Non-save situations: .208/.259/.316, .575 OPS
    14 points of OPS worse when "under pressure"

    Fransisco Cordero
    Save situations: .242/.324/.351, .674 OPS
    Non-save situations: .229/.318/.334, .652 OPS
    22 points of OPS worse when "under pressure"

    Wow, Coco's mental edge really shows. But what if it's not about performing better, it's just not performing worse? Let's look at some guys who have a reputation for not having the mentality and see how they fare.

    Kyle Farnsworth
    Save situations: .244/.321/.398, .719 OPS
    Non-save situations: .241/.317/.385, .702 OPS
    17 points of OPS worse when "under pressure"

    Jon Rauch
    Save situations: .251/.289/.422, .711 OPS
    Non-save situations: .242/.305/.382, .687 OPS
    24 points of OPS worse when "under pressure"

    (I wanted to look at Weathers and LaTroy Hawkins, but their data is skewed by having significant amounts of innings in games they started, which would seriously bias this split)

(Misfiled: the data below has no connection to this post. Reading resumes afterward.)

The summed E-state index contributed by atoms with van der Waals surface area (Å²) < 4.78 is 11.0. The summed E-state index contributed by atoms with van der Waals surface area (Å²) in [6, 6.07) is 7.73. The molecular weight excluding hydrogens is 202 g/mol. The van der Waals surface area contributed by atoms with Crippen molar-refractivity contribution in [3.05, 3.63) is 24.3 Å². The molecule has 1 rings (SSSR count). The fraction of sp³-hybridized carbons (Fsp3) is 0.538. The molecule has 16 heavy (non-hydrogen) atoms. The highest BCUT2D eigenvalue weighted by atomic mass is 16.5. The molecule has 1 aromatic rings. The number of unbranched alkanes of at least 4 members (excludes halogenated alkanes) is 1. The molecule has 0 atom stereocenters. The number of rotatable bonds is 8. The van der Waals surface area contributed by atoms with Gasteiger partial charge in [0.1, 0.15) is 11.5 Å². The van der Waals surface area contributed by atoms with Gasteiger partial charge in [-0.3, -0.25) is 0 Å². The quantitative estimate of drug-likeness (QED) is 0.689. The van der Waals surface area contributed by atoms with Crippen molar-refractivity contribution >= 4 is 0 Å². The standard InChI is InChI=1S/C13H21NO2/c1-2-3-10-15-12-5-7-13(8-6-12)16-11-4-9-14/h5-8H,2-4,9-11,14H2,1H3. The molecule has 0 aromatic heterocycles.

I'd have to look at a lot more pitchers than just this handful of guys to get a full picture, but suffice it to say that it's highly likely that many guys we view as having the "closer mentality" don't actually perform like you'd expect and vice versa. It's a fun narrative, but to me it seems riddled with confirmation bias. We give a guy a label early on and then whatever happens, we find a way to explain it using the narrative we've constructed.

    Is Cordero is a better closer than David Weathers because because he's especially mentally tough -- or is he just a better pitcher regardless of circumstance?